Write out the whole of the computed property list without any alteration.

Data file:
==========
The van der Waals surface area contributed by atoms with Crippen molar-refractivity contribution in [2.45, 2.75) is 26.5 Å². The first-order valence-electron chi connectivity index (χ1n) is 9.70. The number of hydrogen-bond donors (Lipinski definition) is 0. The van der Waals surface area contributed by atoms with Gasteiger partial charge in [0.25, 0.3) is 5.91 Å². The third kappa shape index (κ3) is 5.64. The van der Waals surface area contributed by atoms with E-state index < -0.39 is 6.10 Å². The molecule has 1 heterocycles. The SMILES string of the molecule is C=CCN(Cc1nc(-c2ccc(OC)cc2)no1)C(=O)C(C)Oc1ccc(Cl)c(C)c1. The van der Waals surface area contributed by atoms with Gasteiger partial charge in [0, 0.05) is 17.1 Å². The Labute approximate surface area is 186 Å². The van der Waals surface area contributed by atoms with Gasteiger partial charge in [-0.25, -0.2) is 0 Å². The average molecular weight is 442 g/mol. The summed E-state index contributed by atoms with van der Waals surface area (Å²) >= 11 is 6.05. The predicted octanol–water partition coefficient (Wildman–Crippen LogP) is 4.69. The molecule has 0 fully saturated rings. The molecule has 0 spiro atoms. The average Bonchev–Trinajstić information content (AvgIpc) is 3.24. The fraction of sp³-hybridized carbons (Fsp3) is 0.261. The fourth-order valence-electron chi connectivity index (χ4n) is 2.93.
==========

The van der Waals surface area contributed by atoms with Crippen molar-refractivity contribution in [2.45, 2.75) is 26.5 Å². The first-order valence-electron chi connectivity index (χ1n) is 9.70. The number of hydrogen-bond donors (Lipinski definition) is 0. The van der Waals surface area contributed by atoms with Gasteiger partial charge in [0.25, 0.3) is 5.91 Å². The third kappa shape index (κ3) is 5.64. The van der Waals surface area contributed by atoms with E-state index < -0.39 is 6.10 Å². The molecule has 1 heterocycles. The SMILES string of the molecule is C=CCN(Cc1nc(-c2ccc(OC)cc2)no1)C(=O)C(C)Oc1ccc(Cl)c(C)c1. The van der Waals surface area contributed by atoms with Gasteiger partial charge in [0, 0.05) is 17.1 Å². The Labute approximate surface area is 186 Å². The van der Waals surface area contributed by atoms with Gasteiger partial charge in [-0.25, -0.2) is 0 Å². The average molecular weight is 442 g/mol. The summed E-state index contributed by atoms with van der Waals surface area (Å²) >= 11 is 6.05. The predicted octanol–water partition coefficient (Wildman–Crippen LogP) is 4.69. The molecule has 0 fully saturated rings. The molecule has 0 spiro atoms. The average Bonchev–Trinajstić information content (AvgIpc) is 3.24. The fraction of sp³-hybridized carbons (Fsp3) is 0.261. The fourth-order valence-electron chi connectivity index (χ4n) is 2.93.